College of Liberal Arts and Sciences
In astronomy it is crucial to understand that light is an electromagnetic wave that can exhibit interference and polarization phenomena. For many years, however, research in physics education has shown that physics students, both mainstream introductory students and physics majors, encounter serious difficulties when they endeavor to develop and apply a wave model to the behavior of light. This presentation will focus on well-identified difficulties some of them deeply-seated alternate conception suggested by the analysis of student responses to various research tasks (ungraded quizzes, written exams, individual student interviews). Also to be discussed are examples of teaching-by-questioning strategies that seem effective in addressing these difficulties. All examples come from research previously conducted at the University of Washington in the context of the introductory calculus-based waves and optics course or from more recent work at Grand Valley State University in a sophomore-level modern physics course.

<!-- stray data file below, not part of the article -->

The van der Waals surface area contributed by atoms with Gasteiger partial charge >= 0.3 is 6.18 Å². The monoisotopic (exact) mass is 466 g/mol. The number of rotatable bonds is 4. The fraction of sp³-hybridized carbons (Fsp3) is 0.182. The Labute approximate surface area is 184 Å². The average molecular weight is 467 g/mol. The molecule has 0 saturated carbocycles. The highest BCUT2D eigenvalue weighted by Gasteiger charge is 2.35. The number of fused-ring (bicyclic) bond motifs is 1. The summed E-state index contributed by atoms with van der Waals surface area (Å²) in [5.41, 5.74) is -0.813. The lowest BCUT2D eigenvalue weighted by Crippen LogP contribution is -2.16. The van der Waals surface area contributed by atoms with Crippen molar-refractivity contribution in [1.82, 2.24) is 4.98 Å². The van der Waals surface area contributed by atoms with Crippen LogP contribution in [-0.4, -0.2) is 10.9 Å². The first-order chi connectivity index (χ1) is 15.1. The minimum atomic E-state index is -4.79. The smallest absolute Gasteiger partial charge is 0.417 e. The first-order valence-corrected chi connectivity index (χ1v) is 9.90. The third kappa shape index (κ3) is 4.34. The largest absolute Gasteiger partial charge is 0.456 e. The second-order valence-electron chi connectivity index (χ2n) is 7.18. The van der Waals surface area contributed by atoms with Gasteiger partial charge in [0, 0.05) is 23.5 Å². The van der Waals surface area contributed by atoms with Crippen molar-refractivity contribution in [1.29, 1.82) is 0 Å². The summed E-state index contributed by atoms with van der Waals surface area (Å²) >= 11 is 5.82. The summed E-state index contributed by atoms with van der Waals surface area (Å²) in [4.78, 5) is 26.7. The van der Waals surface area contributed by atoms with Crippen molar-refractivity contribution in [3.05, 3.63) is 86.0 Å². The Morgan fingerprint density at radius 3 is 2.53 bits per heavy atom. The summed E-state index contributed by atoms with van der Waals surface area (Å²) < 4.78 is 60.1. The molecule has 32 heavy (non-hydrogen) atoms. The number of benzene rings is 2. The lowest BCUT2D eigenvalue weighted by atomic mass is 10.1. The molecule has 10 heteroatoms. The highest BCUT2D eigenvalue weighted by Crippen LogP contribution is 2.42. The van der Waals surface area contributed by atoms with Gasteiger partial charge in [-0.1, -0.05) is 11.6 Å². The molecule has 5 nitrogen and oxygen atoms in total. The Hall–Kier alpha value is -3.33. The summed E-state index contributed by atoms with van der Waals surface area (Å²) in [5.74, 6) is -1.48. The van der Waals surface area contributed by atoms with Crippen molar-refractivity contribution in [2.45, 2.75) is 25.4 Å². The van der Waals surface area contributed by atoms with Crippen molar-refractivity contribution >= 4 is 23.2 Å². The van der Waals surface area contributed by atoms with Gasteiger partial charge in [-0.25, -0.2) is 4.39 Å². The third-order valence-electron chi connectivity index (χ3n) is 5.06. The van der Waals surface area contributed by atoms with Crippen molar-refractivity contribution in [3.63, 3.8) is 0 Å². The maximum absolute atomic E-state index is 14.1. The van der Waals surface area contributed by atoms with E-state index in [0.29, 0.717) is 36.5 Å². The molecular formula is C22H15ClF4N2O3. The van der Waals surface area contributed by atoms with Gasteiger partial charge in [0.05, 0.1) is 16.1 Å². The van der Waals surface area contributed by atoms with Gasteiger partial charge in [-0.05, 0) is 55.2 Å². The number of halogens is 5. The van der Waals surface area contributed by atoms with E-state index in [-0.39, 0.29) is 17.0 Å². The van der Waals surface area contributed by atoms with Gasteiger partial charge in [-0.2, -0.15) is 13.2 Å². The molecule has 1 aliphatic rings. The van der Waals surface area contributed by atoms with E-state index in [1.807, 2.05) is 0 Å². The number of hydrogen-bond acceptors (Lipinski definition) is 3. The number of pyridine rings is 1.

2012 AAPT Winter Meeting
Ambrose, Bradley, "Using Research to Investigate and Enhance Student Understanding of Light as an Electromagnetic Wave" (2011). Faculty Scholarly Dissemination Grants. 230.